“Primordial Deuterium And The Big Bang”

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"Primordial Deuterium and the Big Bang" Craig J. Hogan A Review h, the Greek letter eta, is used to describe the amount of matter in the universe. Eta is the ratio of how many protons there are for every neutron. Currently there is no agreement as to the precise value of eta, but Dr. Hogan's studies on deuterium may change that. Using high-powered telescopes and a lot of chemistry he and others have come up with a way of measuring the amount of matter in the universe using what they believe will be a constant ratio of deuterium to mass. Dr. Craig Hogan believes that his research will help to backup the already popular Big-Bang Theory on the birth of the universe.

Deuterium is a particularly heavy isotope that was only created within the first few minutes of the universe. According to the Big Bang theory, the universe began life around ten billion years ago in a fiery mess over 10 billion degrees Celsius.

The extreme heat and pressure of this "birth" was able to keep all of the subatomic particles that make up the universe to remain separated from each other. As the universe began to cool, just seconds after its birth, the temperatures dropped below 10 billion degrees and the subatomic particles were able to combine. The majority of the elementary particles formed protons and neutrons, with the more stable protons outnumbering the neutrons 7:1.

After a few minutes, the universe had cooled down to 1 billion degrees and the protons and neutrons were able to bond together. All of the protons and neutrons bonded together in 1:1 relationships to form deutrons. These deutrons in turn bonded with eachother to form primordial helium. Due to the lack of neutrons in the early universe, the majority of the protons had to stay isolated by themselves as Hydrogen. This explains the abundance of Hyrdogen in the universe.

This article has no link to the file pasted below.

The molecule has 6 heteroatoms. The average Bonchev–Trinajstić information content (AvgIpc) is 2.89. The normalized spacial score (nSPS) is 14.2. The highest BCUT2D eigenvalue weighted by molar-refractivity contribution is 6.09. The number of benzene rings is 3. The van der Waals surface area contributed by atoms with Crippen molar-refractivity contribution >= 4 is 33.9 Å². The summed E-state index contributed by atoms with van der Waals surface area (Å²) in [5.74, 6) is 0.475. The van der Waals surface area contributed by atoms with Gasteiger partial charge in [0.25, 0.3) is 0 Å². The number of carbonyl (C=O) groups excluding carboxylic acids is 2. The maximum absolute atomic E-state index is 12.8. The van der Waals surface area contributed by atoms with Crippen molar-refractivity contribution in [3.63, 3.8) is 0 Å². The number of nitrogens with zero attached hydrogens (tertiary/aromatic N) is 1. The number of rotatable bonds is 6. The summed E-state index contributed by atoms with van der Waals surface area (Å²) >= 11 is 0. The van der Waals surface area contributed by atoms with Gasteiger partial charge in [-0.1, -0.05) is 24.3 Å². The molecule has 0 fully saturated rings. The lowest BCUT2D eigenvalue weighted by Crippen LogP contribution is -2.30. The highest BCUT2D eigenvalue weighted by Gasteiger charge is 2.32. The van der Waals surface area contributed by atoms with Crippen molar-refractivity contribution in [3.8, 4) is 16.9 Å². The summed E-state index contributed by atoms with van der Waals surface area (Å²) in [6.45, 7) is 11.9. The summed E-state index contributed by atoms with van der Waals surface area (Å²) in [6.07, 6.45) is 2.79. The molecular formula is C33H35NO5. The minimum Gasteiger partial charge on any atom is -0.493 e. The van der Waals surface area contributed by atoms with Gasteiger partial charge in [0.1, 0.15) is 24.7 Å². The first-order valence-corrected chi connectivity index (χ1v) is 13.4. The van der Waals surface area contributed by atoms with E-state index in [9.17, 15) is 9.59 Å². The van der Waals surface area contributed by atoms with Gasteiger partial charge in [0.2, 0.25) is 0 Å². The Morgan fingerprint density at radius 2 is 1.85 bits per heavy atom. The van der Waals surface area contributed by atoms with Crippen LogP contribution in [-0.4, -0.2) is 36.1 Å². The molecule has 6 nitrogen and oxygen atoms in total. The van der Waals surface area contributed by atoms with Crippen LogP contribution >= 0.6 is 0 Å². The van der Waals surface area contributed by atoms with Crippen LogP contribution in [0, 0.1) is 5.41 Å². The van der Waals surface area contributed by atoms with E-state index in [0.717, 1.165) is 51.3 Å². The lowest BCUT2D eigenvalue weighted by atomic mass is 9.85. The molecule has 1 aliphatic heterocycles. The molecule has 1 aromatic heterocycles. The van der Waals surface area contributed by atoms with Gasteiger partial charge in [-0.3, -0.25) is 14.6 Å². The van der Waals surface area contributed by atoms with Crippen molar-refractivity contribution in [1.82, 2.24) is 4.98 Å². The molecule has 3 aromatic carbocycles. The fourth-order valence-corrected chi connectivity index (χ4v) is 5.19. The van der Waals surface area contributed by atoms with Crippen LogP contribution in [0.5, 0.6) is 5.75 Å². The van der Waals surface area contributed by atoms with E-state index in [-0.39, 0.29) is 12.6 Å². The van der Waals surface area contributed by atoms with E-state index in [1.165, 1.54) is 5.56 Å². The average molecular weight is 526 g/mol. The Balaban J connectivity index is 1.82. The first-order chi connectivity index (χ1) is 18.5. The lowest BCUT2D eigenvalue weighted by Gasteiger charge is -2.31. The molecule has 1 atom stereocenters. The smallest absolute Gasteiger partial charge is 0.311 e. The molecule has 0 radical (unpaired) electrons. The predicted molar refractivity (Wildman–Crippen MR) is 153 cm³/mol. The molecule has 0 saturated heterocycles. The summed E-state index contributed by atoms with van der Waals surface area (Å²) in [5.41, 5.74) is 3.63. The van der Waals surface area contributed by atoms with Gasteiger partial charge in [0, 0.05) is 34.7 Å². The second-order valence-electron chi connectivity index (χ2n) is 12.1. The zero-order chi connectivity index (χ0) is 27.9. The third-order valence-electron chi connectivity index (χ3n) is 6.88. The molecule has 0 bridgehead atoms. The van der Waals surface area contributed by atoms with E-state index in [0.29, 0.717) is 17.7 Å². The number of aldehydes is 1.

In determining the amount of matter present in the universe scientists must find the universal constant h. h is the proportion between baryons (protons and neutrons) and photons. h is important in our understanding of the universes evolution and because it will allow us to compare things with the actual amount of matter present. Currently there is a discrepancy in the value of h, with values ranging by a multiplication of ten. By measuring cosmic background radiation we can determine the amount of photons present, but the exact numbers of baryons present is unknown. Elementally light particles offer the best guide to how many baryons are present in the universe and thus can help lead to h. Since deuterium is constantly being destroyed scientists must look for a place where elemental deuterium still exists as it may have had in the wee hours of the universe.

To find a place that existed as closely as possible to the original space, Dr. Hogan looked to quasars. These far away light sources shine through elemental gas clouds in space. Using light spectrum analyzers and huge telescopes, Hogan and some other have been able to find and measure the lyman lines (the colored lines on spectrum sheets) of the deuterium in the gas clouds. By measuring the quantity of deuterium in the gas clouds out in deep space scientists hope to find a more definite value of h.

In November 1993, Hogan and some colleagues were able to use the Keck telescope in Hawaii. Using this huge telescope they were able to for the first time come up with an accurate prediction of 1 deuterium atom in 5,000 atoms of hydrogen. Others later confirmed this number at the Kitt Peak National Observatory in Arizona.

Hogan is hopeful that there higher predictions are correct since these would match up correctly with the current predictions for the big bang model of one baryon per five billion photons. With more accurate numbers for n cosmologists will be able to make more accurate predictions of what happened 10-20 billion years ago.